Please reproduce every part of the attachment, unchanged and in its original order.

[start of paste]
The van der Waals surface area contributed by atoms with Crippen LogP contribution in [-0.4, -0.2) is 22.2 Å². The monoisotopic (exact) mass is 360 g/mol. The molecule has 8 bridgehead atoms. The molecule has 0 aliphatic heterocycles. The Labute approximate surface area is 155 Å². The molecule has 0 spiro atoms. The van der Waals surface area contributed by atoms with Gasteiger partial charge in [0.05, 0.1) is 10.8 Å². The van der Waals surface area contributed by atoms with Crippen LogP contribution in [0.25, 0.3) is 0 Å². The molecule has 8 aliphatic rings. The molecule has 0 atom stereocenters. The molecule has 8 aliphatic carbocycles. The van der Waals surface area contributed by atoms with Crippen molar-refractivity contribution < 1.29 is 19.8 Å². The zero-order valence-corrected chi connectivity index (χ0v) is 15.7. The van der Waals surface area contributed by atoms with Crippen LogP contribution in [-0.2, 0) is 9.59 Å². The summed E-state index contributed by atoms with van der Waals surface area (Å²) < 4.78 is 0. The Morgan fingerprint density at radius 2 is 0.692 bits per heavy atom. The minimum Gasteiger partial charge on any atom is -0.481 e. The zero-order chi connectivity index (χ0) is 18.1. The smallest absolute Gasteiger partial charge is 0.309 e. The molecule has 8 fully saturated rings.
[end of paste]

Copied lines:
The van der Waals surface area contributed by atoms with Crippen LogP contribution in [-0.4, -0.2) is 22.2 Å². The monoisotopic (exact) mass is 360 g/mol. The molecule has 8 bridgehead atoms. The molecule has 0 aliphatic heterocycles. The Labute approximate surface area is 155 Å². The molecule has 0 spiro atoms. The van der Waals surface area contributed by atoms with Gasteiger partial charge in [0.05, 0.1) is 10.8 Å². The van der Waals surface area contributed by atoms with Crippen LogP contribution in [0.25, 0.3) is 0 Å². The molecule has 8 aliphatic rings. The molecule has 0 atom stereocenters. The molecule has 8 aliphatic carbocycles. The van der Waals surface area contributed by atoms with Crippen molar-refractivity contribution < 1.29 is 19.8 Å². The zero-order valence-corrected chi connectivity index (χ0v) is 15.7. The van der Waals surface area contributed by atoms with Crippen LogP contribution in [-0.2, 0) is 9.59 Å². The summed E-state index contributed by atoms with van der Waals surface area (Å²) < 4.78 is 0. The Morgan fingerprint density at radius 2 is 0.692 bits per heavy atom. The minimum Gasteiger partial charge on any atom is -0.481 e. The zero-order chi connectivity index (χ0) is 18.1. The smallest absolute Gasteiger partial charge is 0.309 e. The molecule has 8 fully saturated rings.